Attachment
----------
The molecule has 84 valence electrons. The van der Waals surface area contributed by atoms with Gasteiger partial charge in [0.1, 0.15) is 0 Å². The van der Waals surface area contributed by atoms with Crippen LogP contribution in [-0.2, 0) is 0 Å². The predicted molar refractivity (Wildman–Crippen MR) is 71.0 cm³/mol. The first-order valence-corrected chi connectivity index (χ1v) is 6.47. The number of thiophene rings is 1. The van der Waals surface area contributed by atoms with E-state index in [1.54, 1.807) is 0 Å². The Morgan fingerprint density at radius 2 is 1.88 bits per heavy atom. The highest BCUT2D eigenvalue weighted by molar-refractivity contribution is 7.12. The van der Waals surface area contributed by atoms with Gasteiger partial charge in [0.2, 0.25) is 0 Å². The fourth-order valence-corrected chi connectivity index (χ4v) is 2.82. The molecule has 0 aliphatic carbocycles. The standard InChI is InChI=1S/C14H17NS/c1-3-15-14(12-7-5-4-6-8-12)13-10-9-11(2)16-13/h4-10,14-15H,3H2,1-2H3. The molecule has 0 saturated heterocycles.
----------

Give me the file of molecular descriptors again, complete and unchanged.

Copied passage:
The molecule has 84 valence electrons. The van der Waals surface area contributed by atoms with Gasteiger partial charge in [0.1, 0.15) is 0 Å². The van der Waals surface area contributed by atoms with Crippen LogP contribution in [-0.2, 0) is 0 Å². The predicted molar refractivity (Wildman–Crippen MR) is 71.0 cm³/mol. The first-order valence-corrected chi connectivity index (χ1v) is 6.47. The number of thiophene rings is 1. The van der Waals surface area contributed by atoms with E-state index in [1.54, 1.807) is 0 Å². The Morgan fingerprint density at radius 2 is 1.88 bits per heavy atom. The highest BCUT2D eigenvalue weighted by molar-refractivity contribution is 7.12. The van der Waals surface area contributed by atoms with Gasteiger partial charge in [0.2, 0.25) is 0 Å². The fourth-order valence-corrected chi connectivity index (χ4v) is 2.82. The molecule has 0 aliphatic carbocycles. The standard InChI is InChI=1S/C14H17NS/c1-3-15-14(12-7-5-4-6-8-12)13-10-9-11(2)16-13/h4-10,14-15H,3H2,1-2H3. The molecule has 0 saturated heterocycles.